By Madalyn Watson | Arts & Life Editor
The five-second rule suggests that when someone drops food or cutlery on the ground, they have five seconds to save it from being contaminated by germs. This food hygiene myth is probably something you heard your classmates yell about at recess or your younger siblings state matter-of-factly before plopping a dirty snack into their mouth.
Unlike the five-second rule, the 15-second rule does not increase your chances of consuming some type of virus. In fact, the rule doesn’t apply to food at all (besides maybe the popcorn and candy you may eat in a movie theater.)
The 15-second rule applies to when you are watching a television show or film and you start to question something that is going on in the plot.
The rule in a nutshell is that if you are ever confused by the plot of whatever you are watching and you want to ask a fellow audience member to explain it to you, your questions will most likely be answered and your mind will be set at ease about 15 seconds later in the film.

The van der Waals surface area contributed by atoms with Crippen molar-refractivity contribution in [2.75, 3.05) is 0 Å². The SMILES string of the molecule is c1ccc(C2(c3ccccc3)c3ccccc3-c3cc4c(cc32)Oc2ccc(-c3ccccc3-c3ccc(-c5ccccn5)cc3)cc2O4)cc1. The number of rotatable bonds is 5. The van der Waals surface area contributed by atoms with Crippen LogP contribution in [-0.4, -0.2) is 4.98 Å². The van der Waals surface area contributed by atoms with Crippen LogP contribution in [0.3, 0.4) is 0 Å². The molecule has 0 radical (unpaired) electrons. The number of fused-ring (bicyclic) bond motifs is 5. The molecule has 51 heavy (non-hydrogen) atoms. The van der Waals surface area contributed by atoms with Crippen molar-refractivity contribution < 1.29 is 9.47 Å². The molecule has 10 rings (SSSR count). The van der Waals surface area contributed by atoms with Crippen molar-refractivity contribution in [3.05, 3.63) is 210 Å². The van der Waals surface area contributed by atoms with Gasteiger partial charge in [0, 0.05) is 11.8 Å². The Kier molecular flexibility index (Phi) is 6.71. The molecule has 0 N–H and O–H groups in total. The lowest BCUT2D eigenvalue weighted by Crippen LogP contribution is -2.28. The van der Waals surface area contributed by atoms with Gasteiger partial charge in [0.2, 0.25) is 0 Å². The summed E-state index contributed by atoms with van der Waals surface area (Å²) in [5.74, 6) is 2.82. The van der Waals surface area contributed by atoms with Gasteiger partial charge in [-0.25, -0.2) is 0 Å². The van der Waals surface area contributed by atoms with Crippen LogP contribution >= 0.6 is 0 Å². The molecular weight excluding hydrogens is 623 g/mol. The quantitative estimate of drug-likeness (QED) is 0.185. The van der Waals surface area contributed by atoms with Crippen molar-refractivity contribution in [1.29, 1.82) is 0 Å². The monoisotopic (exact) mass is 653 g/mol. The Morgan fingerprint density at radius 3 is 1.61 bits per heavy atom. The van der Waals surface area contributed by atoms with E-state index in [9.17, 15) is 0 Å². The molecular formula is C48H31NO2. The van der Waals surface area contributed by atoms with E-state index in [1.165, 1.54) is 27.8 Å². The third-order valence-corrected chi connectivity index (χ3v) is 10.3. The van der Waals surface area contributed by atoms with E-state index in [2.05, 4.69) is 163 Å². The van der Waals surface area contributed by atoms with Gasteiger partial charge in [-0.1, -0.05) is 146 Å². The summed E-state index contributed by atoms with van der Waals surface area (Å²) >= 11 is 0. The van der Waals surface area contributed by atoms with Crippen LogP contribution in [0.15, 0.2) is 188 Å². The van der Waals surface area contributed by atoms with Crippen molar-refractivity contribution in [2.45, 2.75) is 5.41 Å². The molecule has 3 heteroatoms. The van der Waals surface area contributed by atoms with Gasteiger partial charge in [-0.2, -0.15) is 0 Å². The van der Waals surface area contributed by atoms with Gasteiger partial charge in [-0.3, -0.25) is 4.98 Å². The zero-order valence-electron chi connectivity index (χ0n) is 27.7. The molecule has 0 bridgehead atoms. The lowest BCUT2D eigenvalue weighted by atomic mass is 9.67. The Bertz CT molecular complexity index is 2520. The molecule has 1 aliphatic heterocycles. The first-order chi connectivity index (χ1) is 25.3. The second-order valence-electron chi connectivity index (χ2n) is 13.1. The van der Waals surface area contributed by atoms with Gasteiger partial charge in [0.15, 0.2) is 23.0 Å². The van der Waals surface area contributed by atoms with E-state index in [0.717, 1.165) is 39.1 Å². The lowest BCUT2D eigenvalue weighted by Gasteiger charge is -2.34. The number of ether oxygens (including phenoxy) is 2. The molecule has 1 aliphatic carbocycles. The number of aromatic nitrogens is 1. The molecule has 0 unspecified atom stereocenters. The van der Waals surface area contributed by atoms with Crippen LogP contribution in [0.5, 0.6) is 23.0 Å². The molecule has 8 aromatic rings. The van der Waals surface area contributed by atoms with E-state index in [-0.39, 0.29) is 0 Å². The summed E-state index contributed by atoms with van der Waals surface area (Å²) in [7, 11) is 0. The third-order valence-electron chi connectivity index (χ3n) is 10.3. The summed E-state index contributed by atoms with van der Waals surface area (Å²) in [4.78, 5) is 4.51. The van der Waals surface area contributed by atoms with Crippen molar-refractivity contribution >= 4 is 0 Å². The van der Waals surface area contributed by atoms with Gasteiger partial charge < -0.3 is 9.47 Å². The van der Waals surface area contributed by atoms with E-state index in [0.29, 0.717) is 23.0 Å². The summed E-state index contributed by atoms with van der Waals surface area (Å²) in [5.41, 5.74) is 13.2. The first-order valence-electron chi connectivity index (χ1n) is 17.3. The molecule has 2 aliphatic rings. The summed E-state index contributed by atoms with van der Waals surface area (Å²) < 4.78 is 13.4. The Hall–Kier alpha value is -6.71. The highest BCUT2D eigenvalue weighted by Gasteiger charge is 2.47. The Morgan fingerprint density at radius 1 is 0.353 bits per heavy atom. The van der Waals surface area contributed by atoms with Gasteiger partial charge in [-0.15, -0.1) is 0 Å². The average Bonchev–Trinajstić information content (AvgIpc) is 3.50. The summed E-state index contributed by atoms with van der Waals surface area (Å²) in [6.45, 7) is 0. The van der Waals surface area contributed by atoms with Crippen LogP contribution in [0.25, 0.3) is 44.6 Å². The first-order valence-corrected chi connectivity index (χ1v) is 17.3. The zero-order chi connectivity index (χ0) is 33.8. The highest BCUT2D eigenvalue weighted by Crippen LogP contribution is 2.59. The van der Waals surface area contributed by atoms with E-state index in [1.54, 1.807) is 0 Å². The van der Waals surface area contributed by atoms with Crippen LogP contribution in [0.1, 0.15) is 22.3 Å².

At first, I thought this was all a way for my dad to get my nine-year-old, loud mouth self to stay quiet. But every time my dad shushed me and whispered, “Fifteen second rule,” my answers were somehow magically answered within the next 15 seconds.
Although this rule works the majority of the time, there are two situations where this 15-second rule does not apply, yet it’s for valid reasons.
The first situation is that you haven’t been paying enough attention to the movie in its entirety (possibly scrolling through Instagram or texting your crush), and your question has already been answered. This also happens a lot when the setting of your movie viewing is very loud or you’re engaging in conversation during the film.
This can also occur when you’re just plain uninterested or if you keep spacing out, which means you should probably just turn off the program and find something new to watch.
The other key reason your question would not be answered in the next 15 seconds is that it is a key plot point or mystery that drives the story forward. If you keep asking who committed the murder every five seconds while watching movies like “Murder Mystery” or series like “CSI,” no one is going to invite you to their home to watch television with them ever again.
So next time you debate whether to ask questions during a movie or TV program, remember that the 15-second rule is a tool anyone can use to help them understand what they are watching, or to tell their friends to “shut up” when they want to concentrate on the screen ahead of them.